By Barbara Salsberg Mathews
Jayne Keefe is a multidisciplinary artist: she draws, creates oil paintings, ceramics and mixed media. In 2018 she graduated with distinction from Concordia University’s Undergraduate program in Studio Art. Last spring, she moved from Montreal to Guelph to be closer to family and continue growing her art practice. Here’s how Keefe describes her art and how it has evolved:
Guelph artist, Jayne Keefe. Image courtesy of artist.
“I am often inspired by themes of the grotesque and exaggerated expression. In my art, I aim to find the balance between comedy, the obscure and reality. If the project I’m working on makes me giggle, then I’m content. Artists such as Thomas Rowlandson and James Gillray inspire my use of line and fuel my love of character studies.
Hot Dog Man. Stoneware ceramic and glaze. Image courtesy of artist.
“I see a clear distinction between my two art styles. One is a fun, goofy, and colourful style of illustration, predominantly of exaggerated figures such as animals, people and foods. The second style has heavy black lines and cross contour, largely inspired by flora and fauna. The materials I am drawn to are oil on board and pen and ink.”
Black Floral Design Pillow, available through Artofwhere.com/artists/heyjk
Image courtesy of artist.
Since moving to Guelph, Keefe has incorporated nature into her artwork. The images she weaves into her newest projects include trees, leaves, forests and mushrooms —subjects she had not explored before.
“There is such an environmental awareness and sense of nurture in Guelph that has me transfixed. Guelph feels like I’ve finally come home. There is a confidence that comes from being happy, and that confidence has definitely been translated into my artwork.”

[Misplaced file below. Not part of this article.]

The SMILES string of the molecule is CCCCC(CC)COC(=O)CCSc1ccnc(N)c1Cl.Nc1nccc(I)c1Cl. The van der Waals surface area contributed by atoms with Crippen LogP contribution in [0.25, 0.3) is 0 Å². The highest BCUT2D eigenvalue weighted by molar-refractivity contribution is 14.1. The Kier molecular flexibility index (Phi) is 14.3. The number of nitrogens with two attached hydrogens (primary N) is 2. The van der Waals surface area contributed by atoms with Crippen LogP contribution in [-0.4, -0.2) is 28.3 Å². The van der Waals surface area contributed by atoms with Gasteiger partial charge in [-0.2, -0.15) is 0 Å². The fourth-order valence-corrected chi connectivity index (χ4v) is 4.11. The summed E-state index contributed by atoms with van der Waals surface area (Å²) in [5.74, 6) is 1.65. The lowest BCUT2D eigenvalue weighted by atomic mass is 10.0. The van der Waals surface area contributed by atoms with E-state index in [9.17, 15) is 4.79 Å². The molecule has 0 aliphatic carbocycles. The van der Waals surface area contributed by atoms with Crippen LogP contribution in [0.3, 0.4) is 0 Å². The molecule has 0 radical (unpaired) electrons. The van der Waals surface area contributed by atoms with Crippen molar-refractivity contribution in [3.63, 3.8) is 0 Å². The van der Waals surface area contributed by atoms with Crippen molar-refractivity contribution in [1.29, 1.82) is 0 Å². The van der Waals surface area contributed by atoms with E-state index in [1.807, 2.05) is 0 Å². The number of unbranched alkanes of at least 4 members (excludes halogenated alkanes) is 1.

I asked Keefe what supports she recommends for Guelph artists. She explains:
“Maintain a connection to your community after art school. Keep the conversations around art flowing. Branch out and keep asking questions, keep self-promoting, and most importantly, keep creating! There are many opportunities for artists in this city. Guelph Emerging Artist Mentorship Project GEAMP, is perfect for anyone starting out and looking for guidance. It’s also a great way for more established Guelph artists to give back to the community by mentoring budding artists. I also encourage participation in Guelph open call exhibitions. The Art at Ebar, run by Eric Allen Montgomery, is a good start to being inspired and connect to the artistic community here.”
Keefe also enjoys teaching art to seniors and encouraging their creative expression. This interest began in Montreal, where she worked with a number of seniors. Keefe described to me how she gently coaxed an elderly woman, Grace Côté, who had been been painting for years before she fell sick, and lost touch with her artistic side. As an arts facilitator, Keefe provided a safe space within where the seemingly buried artistic talents of this senior begin to flow again. Through step-by-step guidance and a lot of humour, Keefe helped Grace find her groove again, have fun and take pride in her painting.